Weekly Photo Challenge: Infinite

Ben Huberman writes:

As a kid, I loved standing between two mirrors: moving my arms, it felt like playing in an endless corridor of synchronized motion.

We continue to encounter these moments of wonder as adults, too, when the infinite catches us by surprise. We stumble upon it in things both big and small: on the beach, staring into the horizon; in the depth of a loved one’s eyes; or even drowning in the emptiness of a Berlin subway car.


Infinity can produce contrasting effects on (and in) us: it might make us feel dwarfed or amplified, afraid or empowered. It might take the form of a wide panorama or a zoomed-in fraction of an object. A starry sky? A sea of commuters on a train platform? Rows of corn in a field? No pun intended, but the possibilities really are endless.

I agree with Ben that the possibilities are endless, a sense of infinity may be encountered in relation to the Holy One of heaven and earth; other human beings; the physical universe; a work of art, music or literature; and more. This week I’ve posted two photos from a trip to Germany back in 2007. Be sure to check out the other entries here.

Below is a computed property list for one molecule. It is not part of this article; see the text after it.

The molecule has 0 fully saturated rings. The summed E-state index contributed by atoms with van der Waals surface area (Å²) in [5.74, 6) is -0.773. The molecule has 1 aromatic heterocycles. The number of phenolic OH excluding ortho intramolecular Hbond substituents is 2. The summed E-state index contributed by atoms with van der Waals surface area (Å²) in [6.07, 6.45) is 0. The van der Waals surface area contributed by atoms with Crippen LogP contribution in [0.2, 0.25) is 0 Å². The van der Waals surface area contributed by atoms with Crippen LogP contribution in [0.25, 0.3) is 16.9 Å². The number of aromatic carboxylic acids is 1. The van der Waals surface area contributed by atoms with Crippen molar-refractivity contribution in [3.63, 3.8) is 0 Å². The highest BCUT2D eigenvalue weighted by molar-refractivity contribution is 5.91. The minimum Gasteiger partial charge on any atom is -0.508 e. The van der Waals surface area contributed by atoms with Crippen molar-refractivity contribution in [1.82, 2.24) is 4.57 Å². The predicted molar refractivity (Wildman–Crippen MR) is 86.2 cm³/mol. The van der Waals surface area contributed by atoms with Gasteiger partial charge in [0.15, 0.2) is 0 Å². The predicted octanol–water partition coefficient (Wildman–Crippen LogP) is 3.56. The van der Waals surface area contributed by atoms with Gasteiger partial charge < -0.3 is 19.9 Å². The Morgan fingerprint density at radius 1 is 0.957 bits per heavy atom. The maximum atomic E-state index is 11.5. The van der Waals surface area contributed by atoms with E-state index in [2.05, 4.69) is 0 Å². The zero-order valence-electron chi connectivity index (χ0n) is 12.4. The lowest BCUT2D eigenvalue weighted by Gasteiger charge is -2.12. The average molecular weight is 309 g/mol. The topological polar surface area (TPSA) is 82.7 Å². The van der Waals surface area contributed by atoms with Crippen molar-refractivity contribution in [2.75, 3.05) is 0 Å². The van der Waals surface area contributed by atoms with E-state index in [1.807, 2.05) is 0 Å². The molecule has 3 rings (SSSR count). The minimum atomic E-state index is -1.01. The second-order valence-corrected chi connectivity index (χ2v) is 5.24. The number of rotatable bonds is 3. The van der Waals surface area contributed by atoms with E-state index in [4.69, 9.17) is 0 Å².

Front of Cathedral of St George & St Nicholas, Limberg, Germany

Front of Cathedral of St George & St Nicholas, Limberg, Germany

This cathedral dates back to the 8th or 9th century. It underwent a major restoration process from 1965 to 1990.

Arches in one of the transepts

Arches in one of the transepts

The arches have decorative floral and leaf motifs on them and the vaulted ceilings in this transept and throughout the cathedral create an atmosphere of the infinite. This cathedral’s architectural history is quite interesting, reflecting several influences, including: Romanesque, Romantic, Baroque and Gothic. The light shining through the window into the cathedral and even a bit onto the left side of the person reminds me of the Holy One, who is the Light of the world, and fills the entire universe with light that brings with it the capacity to encounter beauty, love, joy, healing, and life in its fullness-in short, the infinite.  When I think of the word infinite, my mind also goes to those famous, inspirational words of British poet and artist, William Blake:

To see a World in a Grain of Sand
And a Heaven in a Wild Flower,
Hold Infinity in the palm of your hand 
And Eternity in an hour.